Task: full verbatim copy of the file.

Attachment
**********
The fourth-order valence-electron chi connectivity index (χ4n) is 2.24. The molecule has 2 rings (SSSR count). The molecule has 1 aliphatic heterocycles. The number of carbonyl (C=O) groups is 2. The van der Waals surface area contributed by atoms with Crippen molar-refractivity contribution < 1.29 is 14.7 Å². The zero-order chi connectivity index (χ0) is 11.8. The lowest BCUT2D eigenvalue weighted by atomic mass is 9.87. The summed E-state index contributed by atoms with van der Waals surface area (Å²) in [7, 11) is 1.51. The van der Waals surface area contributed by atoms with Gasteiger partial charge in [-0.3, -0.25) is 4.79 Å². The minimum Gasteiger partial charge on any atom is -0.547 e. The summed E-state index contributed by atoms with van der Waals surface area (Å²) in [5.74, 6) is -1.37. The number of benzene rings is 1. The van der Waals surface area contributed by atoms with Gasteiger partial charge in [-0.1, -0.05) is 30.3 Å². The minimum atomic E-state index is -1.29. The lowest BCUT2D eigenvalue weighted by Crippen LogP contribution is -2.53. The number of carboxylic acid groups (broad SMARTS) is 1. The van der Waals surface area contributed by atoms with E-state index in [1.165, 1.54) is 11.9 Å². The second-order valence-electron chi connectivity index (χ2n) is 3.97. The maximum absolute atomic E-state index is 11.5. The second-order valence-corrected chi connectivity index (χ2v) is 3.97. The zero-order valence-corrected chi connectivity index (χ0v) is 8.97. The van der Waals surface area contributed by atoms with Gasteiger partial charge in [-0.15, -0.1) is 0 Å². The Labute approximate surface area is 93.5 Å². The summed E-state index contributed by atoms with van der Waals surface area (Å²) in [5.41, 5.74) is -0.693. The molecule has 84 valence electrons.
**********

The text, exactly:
The fourth-order valence-electron chi connectivity index (χ4n) is 2.24. The molecule has 2 rings (SSSR count). The molecule has 1 aliphatic heterocycles. The number of carbonyl (C=O) groups is 2. The van der Waals surface area contributed by atoms with Crippen molar-refractivity contribution < 1.29 is 14.7 Å². The zero-order chi connectivity index (χ0) is 11.8. The lowest BCUT2D eigenvalue weighted by atomic mass is 9.87. The summed E-state index contributed by atoms with van der Waals surface area (Å²) in [7, 11) is 1.51. The van der Waals surface area contributed by atoms with Gasteiger partial charge in [-0.3, -0.25) is 4.79 Å². The minimum Gasteiger partial charge on any atom is -0.547 e. The summed E-state index contributed by atoms with van der Waals surface area (Å²) in [5.74, 6) is -1.37. The number of benzene rings is 1. The van der Waals surface area contributed by atoms with Gasteiger partial charge in [-0.1, -0.05) is 30.3 Å². The minimum atomic E-state index is -1.29. The lowest BCUT2D eigenvalue weighted by Crippen LogP contribution is -2.53. The number of carboxylic acid groups (broad SMARTS) is 1. The van der Waals surface area contributed by atoms with E-state index in [1.165, 1.54) is 11.9 Å². The second-order valence-electron chi connectivity index (χ2n) is 3.97. The maximum absolute atomic E-state index is 11.5. The second-order valence-corrected chi connectivity index (χ2v) is 3.97. The zero-order valence-corrected chi connectivity index (χ0v) is 8.97. The van der Waals surface area contributed by atoms with Gasteiger partial charge in [-0.15, -0.1) is 0 Å². The Labute approximate surface area is 93.5 Å². The summed E-state index contributed by atoms with van der Waals surface area (Å²) in [5.41, 5.74) is -0.693. The molecule has 84 valence electrons.